With the news (archives and records google group; archiveslive) that a review into whether the State Records South Australia and State Library of SA should be combined, questions about convergence, assimilation and collaboration are once again on the Australian archival agenda.
In her PhD thesis (http://trove.nla.gov.au/work/175518829?selectedversion=NBD50509505), Leith Robinson identified convergence as being about the physical and virtual co- location of ‘memory institutions’. She identified that physical convergence, at local government level, has some benefits for the community, although the benefits to the converged entities was somewhat more problematic. Smaller institutions suffered from a loss of identity and funding, with simplified services and challenges to different professional approaches to collection information. As Robinson notes, archivists have generally not been as supportive of the convergence trope as libraries, quoting past ASA President, Jackie Bettington’s, concerns about the ‘dumbing down’ of the archival profession.
In a comment on the ArchivesLive forum, James Lowry identifies the principal problem with the ‘memory institution’ ideology, in a way which reinforces Bettington’s concerns:
‘Collaboration’ allows archives and libraries to share technical expertise and infrastructure, but ‘convergence’ (mergers), especially with cultural institutions rather than accountability institutions, often damage the position of the archives and always sends the wrong message to government: that the archives are a cultural heritage institution only and not policy-makers with administratively significant work to do in supporting government efficiency and openness.
He points to the Library and Archives Canada as an example where ‘convergence’ has not been as smooth as might otherwise be suggested – http://exlibris.pbworks.com/w/page/63815458/Timeline%20on%20Library%20and%20Archives%20Canada%20Service%20Decline%20after%202004
These concerns are not new – in the 1994 Commission on Government review in Western Australia, specified matter 9 looked specifically at the question of an independent archives, as a separate entity from the State Library in which it had been based for some fifty years (http://www.slp.wa.gov.au/legislation/statutes.nsf/main_mrtitle_3172_homepage.html). In considering the matter, the Commission pointed out that:
An overwhelming majority of the submissions we received were critical of the proposed
retention of the PRO within the library structure. This was seen to detract from true
independence. Submissions came from professional associations allied with the different
aspects of record management including librarians, records managers and archivists.
Individuals, as well as academics, government agencies and others with a particular
interest in the topic, made formal submissions. A similar response was encountered at the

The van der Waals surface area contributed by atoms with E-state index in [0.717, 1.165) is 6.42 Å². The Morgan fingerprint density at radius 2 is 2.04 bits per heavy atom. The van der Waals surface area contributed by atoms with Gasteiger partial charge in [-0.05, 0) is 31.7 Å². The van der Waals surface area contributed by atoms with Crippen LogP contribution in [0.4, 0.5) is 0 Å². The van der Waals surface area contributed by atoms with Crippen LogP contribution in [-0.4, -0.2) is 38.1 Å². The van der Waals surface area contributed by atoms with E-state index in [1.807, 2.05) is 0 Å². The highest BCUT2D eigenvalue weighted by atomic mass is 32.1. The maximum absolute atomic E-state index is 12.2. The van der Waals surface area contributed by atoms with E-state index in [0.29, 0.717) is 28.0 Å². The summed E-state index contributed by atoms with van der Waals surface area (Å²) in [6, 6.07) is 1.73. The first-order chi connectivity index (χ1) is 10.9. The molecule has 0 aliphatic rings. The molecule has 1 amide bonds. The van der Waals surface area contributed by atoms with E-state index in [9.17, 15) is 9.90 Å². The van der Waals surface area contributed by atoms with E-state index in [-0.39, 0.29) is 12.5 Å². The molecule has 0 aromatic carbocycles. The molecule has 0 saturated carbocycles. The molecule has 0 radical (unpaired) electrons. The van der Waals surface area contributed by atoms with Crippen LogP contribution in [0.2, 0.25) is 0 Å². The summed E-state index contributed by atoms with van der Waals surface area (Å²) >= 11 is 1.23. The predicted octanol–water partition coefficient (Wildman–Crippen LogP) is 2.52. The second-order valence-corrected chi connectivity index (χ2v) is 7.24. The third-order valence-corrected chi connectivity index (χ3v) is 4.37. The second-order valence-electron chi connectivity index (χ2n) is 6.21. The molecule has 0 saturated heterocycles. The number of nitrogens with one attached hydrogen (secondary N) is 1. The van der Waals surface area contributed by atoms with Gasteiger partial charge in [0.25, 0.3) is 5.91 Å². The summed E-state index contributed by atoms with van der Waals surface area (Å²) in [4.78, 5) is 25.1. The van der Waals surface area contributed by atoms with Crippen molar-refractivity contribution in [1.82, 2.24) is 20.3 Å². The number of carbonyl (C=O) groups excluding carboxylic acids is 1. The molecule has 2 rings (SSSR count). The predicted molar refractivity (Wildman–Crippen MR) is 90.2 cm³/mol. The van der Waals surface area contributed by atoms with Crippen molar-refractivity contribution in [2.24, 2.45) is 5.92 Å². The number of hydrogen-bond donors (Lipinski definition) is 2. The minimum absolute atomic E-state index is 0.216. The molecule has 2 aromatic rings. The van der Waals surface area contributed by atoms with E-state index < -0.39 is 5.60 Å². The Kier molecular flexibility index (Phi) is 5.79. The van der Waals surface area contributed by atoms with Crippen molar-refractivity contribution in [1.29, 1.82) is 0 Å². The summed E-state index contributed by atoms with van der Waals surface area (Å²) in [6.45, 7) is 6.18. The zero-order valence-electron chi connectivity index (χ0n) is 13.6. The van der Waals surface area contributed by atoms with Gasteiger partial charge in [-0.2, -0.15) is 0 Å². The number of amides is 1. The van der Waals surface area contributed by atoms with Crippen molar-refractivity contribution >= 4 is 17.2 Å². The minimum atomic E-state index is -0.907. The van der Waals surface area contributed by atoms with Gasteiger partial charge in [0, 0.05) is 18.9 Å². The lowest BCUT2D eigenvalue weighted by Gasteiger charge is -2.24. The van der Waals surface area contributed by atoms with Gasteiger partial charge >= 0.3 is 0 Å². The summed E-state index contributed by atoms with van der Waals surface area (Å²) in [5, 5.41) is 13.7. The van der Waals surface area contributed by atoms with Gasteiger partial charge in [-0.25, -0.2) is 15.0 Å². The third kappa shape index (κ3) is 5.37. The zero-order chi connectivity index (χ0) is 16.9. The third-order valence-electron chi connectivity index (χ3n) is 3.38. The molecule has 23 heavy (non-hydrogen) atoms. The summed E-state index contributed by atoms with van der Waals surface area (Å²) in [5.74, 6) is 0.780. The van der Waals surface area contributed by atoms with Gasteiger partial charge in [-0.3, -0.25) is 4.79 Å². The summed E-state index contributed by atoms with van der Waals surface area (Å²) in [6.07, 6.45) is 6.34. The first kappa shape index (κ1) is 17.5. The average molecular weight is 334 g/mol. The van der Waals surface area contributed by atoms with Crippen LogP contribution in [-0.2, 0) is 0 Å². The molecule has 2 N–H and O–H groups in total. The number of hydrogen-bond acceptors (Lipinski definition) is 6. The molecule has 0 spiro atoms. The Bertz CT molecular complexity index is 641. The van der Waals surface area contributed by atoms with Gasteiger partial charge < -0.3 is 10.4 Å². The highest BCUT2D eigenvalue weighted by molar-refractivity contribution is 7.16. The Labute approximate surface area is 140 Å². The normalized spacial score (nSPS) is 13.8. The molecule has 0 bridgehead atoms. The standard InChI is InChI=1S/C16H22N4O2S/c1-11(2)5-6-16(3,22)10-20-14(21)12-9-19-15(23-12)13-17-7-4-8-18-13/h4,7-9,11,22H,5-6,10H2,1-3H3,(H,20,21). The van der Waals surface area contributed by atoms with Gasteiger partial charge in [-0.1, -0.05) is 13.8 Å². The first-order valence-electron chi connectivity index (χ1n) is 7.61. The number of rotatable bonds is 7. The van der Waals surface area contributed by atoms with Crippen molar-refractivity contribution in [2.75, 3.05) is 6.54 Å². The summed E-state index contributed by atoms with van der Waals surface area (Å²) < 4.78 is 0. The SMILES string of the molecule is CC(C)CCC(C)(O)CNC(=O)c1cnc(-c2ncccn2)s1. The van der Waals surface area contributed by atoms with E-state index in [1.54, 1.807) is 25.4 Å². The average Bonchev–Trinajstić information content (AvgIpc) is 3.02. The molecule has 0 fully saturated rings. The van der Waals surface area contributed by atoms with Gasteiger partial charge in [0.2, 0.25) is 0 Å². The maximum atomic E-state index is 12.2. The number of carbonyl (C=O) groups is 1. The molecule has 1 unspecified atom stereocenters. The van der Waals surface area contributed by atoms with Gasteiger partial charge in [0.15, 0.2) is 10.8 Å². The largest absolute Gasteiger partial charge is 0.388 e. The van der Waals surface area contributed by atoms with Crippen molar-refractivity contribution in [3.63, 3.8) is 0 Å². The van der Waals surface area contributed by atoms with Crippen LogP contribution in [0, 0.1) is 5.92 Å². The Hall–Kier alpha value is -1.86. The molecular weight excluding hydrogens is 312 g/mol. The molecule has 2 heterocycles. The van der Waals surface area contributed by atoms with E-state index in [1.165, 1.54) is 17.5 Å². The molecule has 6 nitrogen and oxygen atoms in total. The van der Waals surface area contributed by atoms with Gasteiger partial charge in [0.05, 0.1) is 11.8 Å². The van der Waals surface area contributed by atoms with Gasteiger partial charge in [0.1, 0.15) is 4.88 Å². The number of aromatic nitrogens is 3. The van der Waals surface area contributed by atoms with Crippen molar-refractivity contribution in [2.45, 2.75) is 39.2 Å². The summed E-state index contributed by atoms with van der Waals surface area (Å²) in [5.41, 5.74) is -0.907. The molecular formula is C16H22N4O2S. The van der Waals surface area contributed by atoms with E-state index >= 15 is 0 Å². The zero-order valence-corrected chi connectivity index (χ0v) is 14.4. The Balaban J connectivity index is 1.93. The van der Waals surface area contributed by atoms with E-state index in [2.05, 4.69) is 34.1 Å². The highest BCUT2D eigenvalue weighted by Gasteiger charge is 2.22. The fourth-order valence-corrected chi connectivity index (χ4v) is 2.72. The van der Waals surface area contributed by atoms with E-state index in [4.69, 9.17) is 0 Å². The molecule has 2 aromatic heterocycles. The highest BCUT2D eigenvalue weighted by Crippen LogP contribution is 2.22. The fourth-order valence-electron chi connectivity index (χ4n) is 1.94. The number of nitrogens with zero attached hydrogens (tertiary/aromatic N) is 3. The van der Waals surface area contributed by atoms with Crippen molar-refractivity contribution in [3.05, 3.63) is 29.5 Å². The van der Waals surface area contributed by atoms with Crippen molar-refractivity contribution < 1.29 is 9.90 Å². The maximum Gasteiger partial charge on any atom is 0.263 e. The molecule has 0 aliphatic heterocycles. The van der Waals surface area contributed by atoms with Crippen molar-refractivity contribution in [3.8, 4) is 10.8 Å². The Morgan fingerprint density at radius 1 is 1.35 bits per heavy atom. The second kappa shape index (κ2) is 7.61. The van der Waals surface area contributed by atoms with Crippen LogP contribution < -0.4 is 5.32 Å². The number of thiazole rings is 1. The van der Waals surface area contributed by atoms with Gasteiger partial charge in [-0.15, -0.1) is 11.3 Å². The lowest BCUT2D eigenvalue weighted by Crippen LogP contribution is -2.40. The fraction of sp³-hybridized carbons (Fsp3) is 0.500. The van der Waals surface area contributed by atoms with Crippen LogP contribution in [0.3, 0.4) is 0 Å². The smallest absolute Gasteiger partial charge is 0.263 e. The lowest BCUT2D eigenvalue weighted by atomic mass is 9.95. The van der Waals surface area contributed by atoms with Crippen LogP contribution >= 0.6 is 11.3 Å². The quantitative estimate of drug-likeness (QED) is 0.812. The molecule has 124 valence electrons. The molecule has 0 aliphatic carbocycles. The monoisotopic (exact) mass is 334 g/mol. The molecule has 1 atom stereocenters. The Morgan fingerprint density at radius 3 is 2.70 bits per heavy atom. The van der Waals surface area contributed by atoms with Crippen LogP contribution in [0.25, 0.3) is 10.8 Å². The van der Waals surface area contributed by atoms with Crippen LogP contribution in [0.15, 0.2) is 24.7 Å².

public hearings and seminars we conducted…
Echoing the Robinson’s findings that smaller institutions suffer when merged with the larger, the Commission found:
• the PRO will have to constantly compete with a larger agency (LISWA) and may be
marginalised and resource starved;
and, again echoing Bettington and Lowry:
• it is inappropriate to separate the operational and regulatory functions of an archives
authority because of the need to have some concentration of specialised skills;
In looking at other jurisdictions in which the Library and Archives appear to be combined, it is noted that these are shared organisationally, rather than subordinate of the one within the other.
The Tasmania Archives and Heritage Office forms part of the Tasmanian LINC service. The Archivist, who is appointed by the Minister, has sole responsibility for the archives and recordkeeping regime, and does not answer to a separate body, such as the State Records Commission. The Archives are responsible for both State and private archives, the latter being handed to the Archivist via the State Library Board.
New Zealand Archives and Libraries – are merged within the Department of Internal Affairs but are managed as independent entities within the Department.
Generally, though, archival institutions are managed as independent entities. An alternative model might be that of the National Archives of the United Kingdom (TNA), which encompasses not just the archives, but also current information needs, through the Office of Public Sector Information and Her Majesty’s Stationery Office. TNA also has responsibility for private archives.
In looking at questions of convergence, perhaps we need to consider other agencies and organisations, other than ‘memory instituions’. There is no reason, for example, why a State archives could not be associated with a Registry of Births, Deaths and Marriages, open Government body or publisher, or the national archives with a metadata registration body (e.g. the NAA and ANDS) or similar. Perhaps, rather than resisting assimilation, we should be actively seeking alternative institutions and organisations with whom the other roles of the archives resonate.